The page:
Former U.S. Marine Bryce Stone served 10 years in the military, including three tours of duty in Afghanistan. While attempting to protect his men from a land mine, Bryce put himself in the line of fire and suffered extensive injuries. Unable to save one of "his boys", Bryce returned to his home town to heal and put the miseries of war behind him. It's with pride and pleasure that I introduce Bryce Stone, the hero in my next novel, Love Finds You in North Pole, Alaska:
Q: So Bryce, what's with the pirate-like eye patch?
A: The sight in my left eye was destroyed by shrapnel, and I wear the patch mostly to protect others from having to look at the scar that crosses from my eyebrow to my cheek.
Q: Ouch! How many other injuries did you sustain during that battle?
A: This was the result of triggering a land mine, not an actual all-out battle.
Q: I can see that you're not crazy about talking about that period of your life, but I'm sure readers would love to know more....
Q: I know you're also uncomfortable with pity of any kind, so I won't say "Ohmygoodness!" or "I'm so sorry!" Instead, I'll thank you from the bottom of my heart for going over there and risking life and limb to keep our country safe.
Q: So you're from North Pole, Alaska, eh?
Q: And the only time you were away from town was to serve in the Marines?
A: That, and to attend college.
Q: Where'd you go to school and what was your major?
A: U of Alaska, naturally
Q: Guess that came in handy when you got home and found out you'd have to run your parents' gift shop....
Q: It must be a blast, living in a town where it's Christmas, all year long!
Q: Sorry...I didn't quite make that out.
A: Nothing. It's a great town. Clean. Wholesome. Low crime. Great people. What's not to like?
Q: Rumor has it that "Rudolph's Christmas Emporium" wasn't doing very well, financially, when you hit home.
A: There's an understatement!
Q: But you saved it. How?
A: I didn't save it. If it had been up to me, I would have sold the store.
Q: And your Aunt Olive managed it for you while you were overseas?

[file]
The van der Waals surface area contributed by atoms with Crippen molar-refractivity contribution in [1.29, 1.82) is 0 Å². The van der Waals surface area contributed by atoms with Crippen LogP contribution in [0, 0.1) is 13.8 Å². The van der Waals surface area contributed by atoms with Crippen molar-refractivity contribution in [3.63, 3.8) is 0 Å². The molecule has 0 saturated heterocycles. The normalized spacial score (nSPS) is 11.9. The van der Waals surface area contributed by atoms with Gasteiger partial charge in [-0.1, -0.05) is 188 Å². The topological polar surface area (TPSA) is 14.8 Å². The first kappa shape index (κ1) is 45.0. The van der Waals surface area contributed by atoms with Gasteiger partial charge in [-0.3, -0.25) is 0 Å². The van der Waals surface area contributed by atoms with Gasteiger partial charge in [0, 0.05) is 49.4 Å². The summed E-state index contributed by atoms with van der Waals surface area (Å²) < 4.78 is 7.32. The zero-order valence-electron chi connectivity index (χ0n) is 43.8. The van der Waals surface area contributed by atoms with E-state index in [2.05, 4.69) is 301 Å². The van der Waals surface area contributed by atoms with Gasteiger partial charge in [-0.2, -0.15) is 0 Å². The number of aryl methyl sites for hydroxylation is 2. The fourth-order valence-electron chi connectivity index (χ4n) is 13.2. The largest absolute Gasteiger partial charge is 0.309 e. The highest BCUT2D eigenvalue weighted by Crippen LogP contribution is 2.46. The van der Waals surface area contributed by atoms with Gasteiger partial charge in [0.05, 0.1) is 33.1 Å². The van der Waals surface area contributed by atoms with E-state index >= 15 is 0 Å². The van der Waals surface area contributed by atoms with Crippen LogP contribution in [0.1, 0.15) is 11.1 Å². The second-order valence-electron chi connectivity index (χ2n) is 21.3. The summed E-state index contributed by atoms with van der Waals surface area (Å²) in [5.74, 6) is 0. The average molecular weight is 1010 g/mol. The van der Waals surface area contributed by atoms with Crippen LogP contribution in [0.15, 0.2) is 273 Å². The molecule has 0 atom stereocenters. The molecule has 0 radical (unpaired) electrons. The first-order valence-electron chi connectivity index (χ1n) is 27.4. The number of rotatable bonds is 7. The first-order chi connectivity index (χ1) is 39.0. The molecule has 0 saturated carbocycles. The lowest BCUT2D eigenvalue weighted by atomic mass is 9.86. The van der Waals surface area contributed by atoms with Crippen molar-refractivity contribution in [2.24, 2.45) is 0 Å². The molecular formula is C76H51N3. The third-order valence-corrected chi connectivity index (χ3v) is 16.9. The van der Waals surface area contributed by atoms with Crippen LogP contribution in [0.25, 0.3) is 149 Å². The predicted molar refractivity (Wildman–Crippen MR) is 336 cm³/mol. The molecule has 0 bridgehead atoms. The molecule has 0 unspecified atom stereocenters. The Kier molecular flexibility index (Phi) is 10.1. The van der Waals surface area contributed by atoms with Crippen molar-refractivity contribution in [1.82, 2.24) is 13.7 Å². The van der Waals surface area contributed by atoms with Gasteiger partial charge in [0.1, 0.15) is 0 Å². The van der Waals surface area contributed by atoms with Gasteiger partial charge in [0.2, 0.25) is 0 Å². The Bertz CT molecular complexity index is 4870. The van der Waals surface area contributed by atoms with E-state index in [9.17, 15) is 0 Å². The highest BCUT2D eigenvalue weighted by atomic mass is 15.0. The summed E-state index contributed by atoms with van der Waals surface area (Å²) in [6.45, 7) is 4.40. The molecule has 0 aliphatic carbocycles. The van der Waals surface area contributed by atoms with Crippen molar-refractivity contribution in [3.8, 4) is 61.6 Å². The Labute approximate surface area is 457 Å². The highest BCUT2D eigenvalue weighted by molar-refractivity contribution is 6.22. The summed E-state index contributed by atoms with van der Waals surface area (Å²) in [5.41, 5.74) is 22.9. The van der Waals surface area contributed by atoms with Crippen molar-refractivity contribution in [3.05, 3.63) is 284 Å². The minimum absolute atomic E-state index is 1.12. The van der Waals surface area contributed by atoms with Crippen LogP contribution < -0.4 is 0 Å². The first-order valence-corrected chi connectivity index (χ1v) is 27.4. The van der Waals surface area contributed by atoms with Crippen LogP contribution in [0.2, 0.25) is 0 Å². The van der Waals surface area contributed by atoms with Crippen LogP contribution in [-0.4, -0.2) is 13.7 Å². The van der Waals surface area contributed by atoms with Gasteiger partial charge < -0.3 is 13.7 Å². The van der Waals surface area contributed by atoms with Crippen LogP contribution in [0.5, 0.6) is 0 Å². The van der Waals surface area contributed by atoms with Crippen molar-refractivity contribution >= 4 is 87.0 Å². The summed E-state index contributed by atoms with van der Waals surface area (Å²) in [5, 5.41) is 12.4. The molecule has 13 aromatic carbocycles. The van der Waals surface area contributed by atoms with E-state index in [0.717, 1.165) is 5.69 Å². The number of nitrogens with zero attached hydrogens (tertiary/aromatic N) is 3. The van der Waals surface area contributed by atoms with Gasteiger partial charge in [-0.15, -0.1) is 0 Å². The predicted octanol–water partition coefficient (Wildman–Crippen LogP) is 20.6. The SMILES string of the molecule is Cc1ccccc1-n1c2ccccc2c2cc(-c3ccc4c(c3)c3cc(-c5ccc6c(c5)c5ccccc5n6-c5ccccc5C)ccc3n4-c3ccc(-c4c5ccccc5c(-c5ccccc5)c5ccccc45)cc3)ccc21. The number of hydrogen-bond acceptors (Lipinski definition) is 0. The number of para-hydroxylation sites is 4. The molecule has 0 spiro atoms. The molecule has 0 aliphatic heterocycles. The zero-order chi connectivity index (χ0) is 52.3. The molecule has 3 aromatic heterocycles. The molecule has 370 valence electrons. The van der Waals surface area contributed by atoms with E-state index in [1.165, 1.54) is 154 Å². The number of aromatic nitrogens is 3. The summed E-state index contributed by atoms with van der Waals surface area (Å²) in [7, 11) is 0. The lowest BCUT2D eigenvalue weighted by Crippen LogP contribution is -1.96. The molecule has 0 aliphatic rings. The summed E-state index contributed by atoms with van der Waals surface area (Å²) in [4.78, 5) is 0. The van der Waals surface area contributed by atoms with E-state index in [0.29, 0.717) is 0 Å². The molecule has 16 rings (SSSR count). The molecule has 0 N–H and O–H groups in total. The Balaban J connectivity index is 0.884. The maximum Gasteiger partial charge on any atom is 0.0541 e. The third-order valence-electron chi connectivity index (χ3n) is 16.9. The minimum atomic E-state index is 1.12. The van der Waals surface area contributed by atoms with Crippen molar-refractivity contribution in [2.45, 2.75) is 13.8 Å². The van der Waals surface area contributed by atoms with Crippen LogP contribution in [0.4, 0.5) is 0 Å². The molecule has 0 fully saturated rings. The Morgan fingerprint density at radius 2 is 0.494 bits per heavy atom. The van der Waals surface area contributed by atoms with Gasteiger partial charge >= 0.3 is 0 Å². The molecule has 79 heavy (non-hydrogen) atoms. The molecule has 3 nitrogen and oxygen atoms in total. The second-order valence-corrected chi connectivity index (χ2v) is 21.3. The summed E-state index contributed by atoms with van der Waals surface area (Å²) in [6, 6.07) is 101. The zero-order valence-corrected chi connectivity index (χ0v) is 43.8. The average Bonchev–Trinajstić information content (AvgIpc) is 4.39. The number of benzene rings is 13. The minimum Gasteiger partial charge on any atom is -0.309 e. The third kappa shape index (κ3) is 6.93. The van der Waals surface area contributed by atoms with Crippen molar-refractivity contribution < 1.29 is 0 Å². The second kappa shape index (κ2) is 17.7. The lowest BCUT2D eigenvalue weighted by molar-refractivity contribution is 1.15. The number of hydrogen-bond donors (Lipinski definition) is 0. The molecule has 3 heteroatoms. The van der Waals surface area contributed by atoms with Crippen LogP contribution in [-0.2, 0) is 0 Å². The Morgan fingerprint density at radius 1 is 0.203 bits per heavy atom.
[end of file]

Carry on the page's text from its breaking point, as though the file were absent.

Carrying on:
A: Right. My dad's sister, and my only living relative. Love the woman to pieces. She's been more a mom to me than...
Q: So what tips would you offer anyone else whose business is in financial trouble?
A: Hire a savvy manager, that's what.
Q: Oh? You didn't manage the store, and instituted changes, yourself?
A: Like I said. I wanted to sell the place, use the profits--if there were any--to open a carpentry shop.
Q: I've seen your work. You're a regular artist with a chisel and saw!
Q: So this manager who turned things around for you, what can you tell me about him?
Q: Hard worker, eh?
A: Clumsy as all get-out, but yeah, she puts in an honest day's work, and then some.
Q: Sounds like more than your typical boss-employee relationship here...
Well, gentle readers, take it from me. This guy is h-o-t with a capital H. Tall as a tree with shoulders that just won't quit and a smile that could light up a dark room, I have a feeling he looked just as gorgeous in his dress uniform as in fatigues, and the faded jeans and fisherman knit sweater he wore to this interview. He tends to be a little on the quiet side, but something tells me he talks a lot more...when he and Sam are alone.
Guess you'll all just have to pick up a copy of LFY in North Pole, AK to find out more about this quiet hero and his beloved Aunt Olive. And Sam, of course.
Looking forward to hearing what you think of the story, which will hit book store shelves this October. Drop me a line at firstname.lastname@example.org or post a comment here, and you're automatically entered in a contest to win an autographed copy.
Hugs and happy reading, y'all!